individual, then that person was entitled to at least $1,000 in statutory
In an earlier decision in the Doe case, however, the 4th Circuit had ruled
that a plaintiff must prove actual damages and, at that time, he or she would be
entitled to at least $1,000. A closely divided Supreme Court agreed with
the 4th Circuit’s interpretation.
One of the most fascinating cases involving Supreme Court litigation did not
result in a Supreme Court decision.
As part of its preparation for a lawsuit against gun manufacturers, the City
of Chicago asked the Bureau of Alcohol, Tobacco and Firearms to disclose
information about gun-sale traces. The agency claimed the information was
protected under various parts of the law enforcement exemption, but the 7th
Circuit disagreed, ordering the agency to disclose the information. The
case then went to the Supreme Court.
After the issues had been briefed, the government informed the Court that
Congress had passed legislation prohibiting the BATF from using appropriated
funds to respond to the request. As a result, the Court sent the case back
to the 7th Circuit for reconsideration.
In City of Chicago v. Bureau of Alcohol, Tobacco and Firearms, 384 F.3d 429
(7th Cir. 2004), the 7th Circuit ruled that the funding restriction did not
prevent responding to the request because Chicago had committed to paying all
the costs. However, Congress then passed another law making the agency
“immune from legal process.”
Lower court decisions
In Judicial Watch and Natural Resources Defense Council v. Department of
Energy, 310 F.Supp. 2d 271 (D.D.C. 2004), a case involving access to agency
records created during the existence of the Cheney energy task force, Judge Paul
Friedman made several rulings that put the government in a significant bind in
terms of protecting the records pertaining to the task force.
First, Friedman concluded that agency staff from the Department of Energy and
the Department of Interior, as well as other agencies, detailed to work for the
task force remained employees of their respective agencies, which, in turn,
meant that any records they created while working for the task force were
records of their respective agencies and must be produced under FOIA unless they
Friedman next ruled that the agencies could not claim the deliberative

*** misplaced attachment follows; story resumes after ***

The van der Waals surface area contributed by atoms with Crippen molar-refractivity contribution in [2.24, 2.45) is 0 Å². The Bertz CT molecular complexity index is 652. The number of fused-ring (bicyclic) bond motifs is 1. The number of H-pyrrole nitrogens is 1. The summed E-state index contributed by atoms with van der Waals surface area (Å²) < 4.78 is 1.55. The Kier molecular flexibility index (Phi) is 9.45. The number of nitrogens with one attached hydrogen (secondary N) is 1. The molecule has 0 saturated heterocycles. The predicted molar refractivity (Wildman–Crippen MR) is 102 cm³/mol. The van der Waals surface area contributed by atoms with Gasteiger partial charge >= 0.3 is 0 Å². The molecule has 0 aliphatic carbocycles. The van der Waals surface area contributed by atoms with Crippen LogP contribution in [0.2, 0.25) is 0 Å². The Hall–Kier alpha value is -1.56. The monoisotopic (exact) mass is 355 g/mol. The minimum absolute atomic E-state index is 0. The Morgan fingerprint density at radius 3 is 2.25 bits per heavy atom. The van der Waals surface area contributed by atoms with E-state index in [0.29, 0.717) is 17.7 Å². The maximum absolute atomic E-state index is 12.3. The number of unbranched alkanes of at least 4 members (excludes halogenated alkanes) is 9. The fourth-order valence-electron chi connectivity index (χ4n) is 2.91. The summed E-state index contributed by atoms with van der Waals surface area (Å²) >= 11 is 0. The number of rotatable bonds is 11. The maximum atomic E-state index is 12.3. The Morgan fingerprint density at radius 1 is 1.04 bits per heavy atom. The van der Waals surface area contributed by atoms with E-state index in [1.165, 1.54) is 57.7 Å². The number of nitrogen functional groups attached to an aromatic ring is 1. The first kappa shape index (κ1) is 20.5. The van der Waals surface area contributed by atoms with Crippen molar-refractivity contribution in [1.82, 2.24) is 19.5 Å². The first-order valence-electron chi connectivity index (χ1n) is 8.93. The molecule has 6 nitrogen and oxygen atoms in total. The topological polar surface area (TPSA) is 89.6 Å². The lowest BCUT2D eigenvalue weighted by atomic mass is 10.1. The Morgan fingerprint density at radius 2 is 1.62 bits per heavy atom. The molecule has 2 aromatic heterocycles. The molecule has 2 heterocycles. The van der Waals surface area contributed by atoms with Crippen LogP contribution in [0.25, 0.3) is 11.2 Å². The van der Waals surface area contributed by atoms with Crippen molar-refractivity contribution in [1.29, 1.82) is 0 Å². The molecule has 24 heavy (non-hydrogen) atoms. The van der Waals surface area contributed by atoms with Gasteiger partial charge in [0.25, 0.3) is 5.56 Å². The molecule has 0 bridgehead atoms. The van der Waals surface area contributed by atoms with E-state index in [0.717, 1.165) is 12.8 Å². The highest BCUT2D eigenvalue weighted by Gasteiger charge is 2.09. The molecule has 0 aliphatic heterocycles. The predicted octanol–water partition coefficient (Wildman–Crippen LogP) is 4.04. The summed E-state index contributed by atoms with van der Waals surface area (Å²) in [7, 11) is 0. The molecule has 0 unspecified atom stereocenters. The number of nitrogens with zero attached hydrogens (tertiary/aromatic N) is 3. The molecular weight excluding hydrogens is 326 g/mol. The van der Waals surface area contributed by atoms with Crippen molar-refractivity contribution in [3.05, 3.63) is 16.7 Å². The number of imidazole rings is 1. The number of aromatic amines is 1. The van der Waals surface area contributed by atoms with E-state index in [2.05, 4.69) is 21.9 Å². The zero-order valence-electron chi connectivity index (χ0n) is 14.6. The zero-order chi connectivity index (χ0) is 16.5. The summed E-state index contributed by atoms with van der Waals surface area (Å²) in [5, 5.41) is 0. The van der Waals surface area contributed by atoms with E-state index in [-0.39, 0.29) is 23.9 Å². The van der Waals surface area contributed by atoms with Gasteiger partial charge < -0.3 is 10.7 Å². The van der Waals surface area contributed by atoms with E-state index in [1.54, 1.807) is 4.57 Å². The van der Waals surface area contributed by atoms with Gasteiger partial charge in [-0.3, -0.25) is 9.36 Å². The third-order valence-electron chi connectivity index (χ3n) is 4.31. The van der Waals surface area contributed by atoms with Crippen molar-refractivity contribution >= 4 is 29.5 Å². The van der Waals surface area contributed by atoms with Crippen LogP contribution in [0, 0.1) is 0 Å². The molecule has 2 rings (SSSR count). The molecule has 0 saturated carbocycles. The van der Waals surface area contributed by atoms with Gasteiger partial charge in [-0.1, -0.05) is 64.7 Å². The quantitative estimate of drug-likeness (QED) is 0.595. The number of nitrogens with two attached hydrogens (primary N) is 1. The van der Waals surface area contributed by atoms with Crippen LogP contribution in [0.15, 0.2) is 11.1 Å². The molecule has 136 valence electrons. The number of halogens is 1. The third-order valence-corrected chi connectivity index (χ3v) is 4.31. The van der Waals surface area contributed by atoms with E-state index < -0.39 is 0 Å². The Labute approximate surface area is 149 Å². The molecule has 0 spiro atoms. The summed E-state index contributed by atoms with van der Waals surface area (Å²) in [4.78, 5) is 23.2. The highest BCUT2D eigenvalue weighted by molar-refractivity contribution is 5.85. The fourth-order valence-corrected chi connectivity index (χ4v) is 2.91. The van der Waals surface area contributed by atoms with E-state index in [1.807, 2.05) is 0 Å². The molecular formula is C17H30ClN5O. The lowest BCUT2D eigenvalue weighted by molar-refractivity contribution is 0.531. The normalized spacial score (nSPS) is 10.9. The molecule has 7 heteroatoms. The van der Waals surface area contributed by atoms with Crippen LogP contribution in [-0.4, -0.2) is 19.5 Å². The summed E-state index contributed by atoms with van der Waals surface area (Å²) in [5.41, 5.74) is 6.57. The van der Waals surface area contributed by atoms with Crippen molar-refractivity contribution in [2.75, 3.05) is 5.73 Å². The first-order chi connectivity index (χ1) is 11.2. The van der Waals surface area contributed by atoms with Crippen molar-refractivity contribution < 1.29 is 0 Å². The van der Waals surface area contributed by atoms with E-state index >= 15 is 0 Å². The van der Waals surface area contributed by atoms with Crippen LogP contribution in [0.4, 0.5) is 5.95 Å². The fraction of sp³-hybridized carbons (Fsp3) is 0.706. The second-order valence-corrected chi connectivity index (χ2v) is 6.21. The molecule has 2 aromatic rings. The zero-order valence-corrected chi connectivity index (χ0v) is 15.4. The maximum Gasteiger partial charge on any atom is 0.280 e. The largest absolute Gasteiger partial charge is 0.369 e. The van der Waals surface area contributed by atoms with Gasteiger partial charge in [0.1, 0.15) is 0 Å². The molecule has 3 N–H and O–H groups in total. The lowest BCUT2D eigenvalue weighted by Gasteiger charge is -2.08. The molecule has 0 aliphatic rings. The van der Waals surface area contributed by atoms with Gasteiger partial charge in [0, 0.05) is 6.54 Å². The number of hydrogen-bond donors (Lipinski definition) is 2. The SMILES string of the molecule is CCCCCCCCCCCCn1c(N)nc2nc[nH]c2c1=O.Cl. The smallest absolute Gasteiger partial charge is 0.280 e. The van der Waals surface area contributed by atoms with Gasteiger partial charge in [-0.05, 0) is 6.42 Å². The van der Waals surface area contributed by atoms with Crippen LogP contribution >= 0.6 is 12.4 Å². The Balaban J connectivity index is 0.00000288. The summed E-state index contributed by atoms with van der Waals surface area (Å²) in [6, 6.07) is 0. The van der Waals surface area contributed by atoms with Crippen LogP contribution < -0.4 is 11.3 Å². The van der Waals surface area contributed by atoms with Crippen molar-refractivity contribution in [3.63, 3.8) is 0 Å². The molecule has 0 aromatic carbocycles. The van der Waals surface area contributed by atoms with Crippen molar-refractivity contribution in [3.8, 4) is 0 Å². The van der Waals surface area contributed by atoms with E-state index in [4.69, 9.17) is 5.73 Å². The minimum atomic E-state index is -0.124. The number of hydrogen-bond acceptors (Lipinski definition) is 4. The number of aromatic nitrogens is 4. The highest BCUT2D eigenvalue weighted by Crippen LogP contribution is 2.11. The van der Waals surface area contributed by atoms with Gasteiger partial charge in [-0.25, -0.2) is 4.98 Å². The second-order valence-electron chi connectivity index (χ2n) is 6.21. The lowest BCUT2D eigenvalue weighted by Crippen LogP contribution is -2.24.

process privilege for records created for use by the task force. To fall
under Exemption 5, records must be “inter- or intraagency” records – records
either shared within an agency or between agencies. Friedman concluded
that, since the task force was not an agency, records submitted to it could not
be claimed under the deliberative process privilege. He indicated that
such records potentially could be covered by the constitutionally based
executive privilege, but the administration has yet to make such a claim.
The D.C. Circuit also ruled in a case whose facts, to some extent, were the
flip side of those with which Friedman was concerned.
In Judicial Watch v. Department of Justice, 365 F.3d 1108 (D.C. Cir. 2004),
the court overturned a district court ruling that all records that were part of
the process of considering whether or not to issue a presidential pardon were
protected from disclosure by the executive privilege.
The district court had concluded that, since pardons were constitutionally
committed to the executive, all records pertaining to pardons must come within
the executive privilege. The D.C. Circuit found, however, that only
records that were prepared or used by presidential staff qualified for the
executive privilege. Records created by Justice Department staff that were
never sent to the White House did not qualify for executive privilege.
The court recognized, however, that such records could qualify for the
deliberative process privilege, although the government had not claimed that
Judge Emmet Sullivan cut back on the coverage of the attorney work-product
privilege in his ruling in Judicial Watch v. Department of Justice, 337
F.Supp.2d 183 (D.D.C. 2004). He had earlier found that some records
qualified for protection as attorney work-product. But when Judicial Watch
came back and argued that the Justice Department had not reviewed the records
for segregability, Sullivan sided with the plaintiff and ordered the agency to
disclose factual portions of the records.
However, in the D.C. Circuit both facts and opinions are protected by the
attorney work-product privilege. As a result, Sullivan apparently
concluded that the segregability requirement in FOIA trumped the broad
protections of attorney work-product.
In National Council of La Raza v. Department of Justice, 337 F.Supp 2d 524
(D.SDNY, 2004), the court found that a Justice Department memo changing policy
concerning the detention of individuals on immigration charges by local law
enforcement officials must be made public because the attorney general and
several high-ranking officials had publicly discussed its conclusions in
Although the memo itself had never been disclosed, the court ruled that the
extent of the detail disclosed constituted a waiver of the deliberative process
The issue of attorney’s fees continued to be an important issue in
In Buckhannon Board and Care Home, Inc. v. West Virginia Department of Health
& Human Resources, 532 U.S. 598 (2001), the Supreme Court ruled that to
prevail in a lawsuit for purposes of an award of attorney’s fees required that